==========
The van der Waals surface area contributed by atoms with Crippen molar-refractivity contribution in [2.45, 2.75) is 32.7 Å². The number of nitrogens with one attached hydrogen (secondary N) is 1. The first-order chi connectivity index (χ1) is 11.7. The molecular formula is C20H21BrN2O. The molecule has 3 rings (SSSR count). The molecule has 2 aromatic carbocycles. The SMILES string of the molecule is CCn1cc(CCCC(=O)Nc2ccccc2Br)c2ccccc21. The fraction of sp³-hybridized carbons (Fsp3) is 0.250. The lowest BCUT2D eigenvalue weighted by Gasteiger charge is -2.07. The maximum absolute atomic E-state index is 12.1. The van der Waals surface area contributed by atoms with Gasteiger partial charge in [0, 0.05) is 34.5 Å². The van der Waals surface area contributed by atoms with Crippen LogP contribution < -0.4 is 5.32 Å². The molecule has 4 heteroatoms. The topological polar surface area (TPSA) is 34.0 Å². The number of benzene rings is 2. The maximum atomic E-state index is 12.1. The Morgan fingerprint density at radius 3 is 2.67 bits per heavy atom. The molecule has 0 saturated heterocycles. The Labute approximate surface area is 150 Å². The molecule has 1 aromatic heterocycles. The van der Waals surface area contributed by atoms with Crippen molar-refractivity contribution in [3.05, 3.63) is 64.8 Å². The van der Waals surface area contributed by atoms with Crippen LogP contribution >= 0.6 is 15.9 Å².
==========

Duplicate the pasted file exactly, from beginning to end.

The van der Waals surface area contributed by atoms with Crippen molar-refractivity contribution in [2.45, 2.75) is 32.7 Å². The number of nitrogens with one attached hydrogen (secondary N) is 1. The first-order chi connectivity index (χ1) is 11.7. The molecular formula is C20H21BrN2O. The molecule has 3 rings (SSSR count). The molecule has 2 aromatic carbocycles. The SMILES string of the molecule is CCn1cc(CCCC(=O)Nc2ccccc2Br)c2ccccc21. The fraction of sp³-hybridized carbons (Fsp3) is 0.250. The lowest BCUT2D eigenvalue weighted by Gasteiger charge is -2.07. The maximum absolute atomic E-state index is 12.1. The van der Waals surface area contributed by atoms with Gasteiger partial charge in [0, 0.05) is 34.5 Å². The van der Waals surface area contributed by atoms with Crippen LogP contribution < -0.4 is 5.32 Å². The molecule has 4 heteroatoms. The topological polar surface area (TPSA) is 34.0 Å². The number of benzene rings is 2. The maximum atomic E-state index is 12.1. The Morgan fingerprint density at radius 3 is 2.67 bits per heavy atom. The molecule has 0 saturated heterocycles. The Labute approximate surface area is 150 Å². The molecule has 1 aromatic heterocycles. The van der Waals surface area contributed by atoms with Crippen molar-refractivity contribution in [3.05, 3.63) is 64.8 Å². The van der Waals surface area contributed by atoms with Crippen LogP contribution >= 0.6 is 15.9 Å².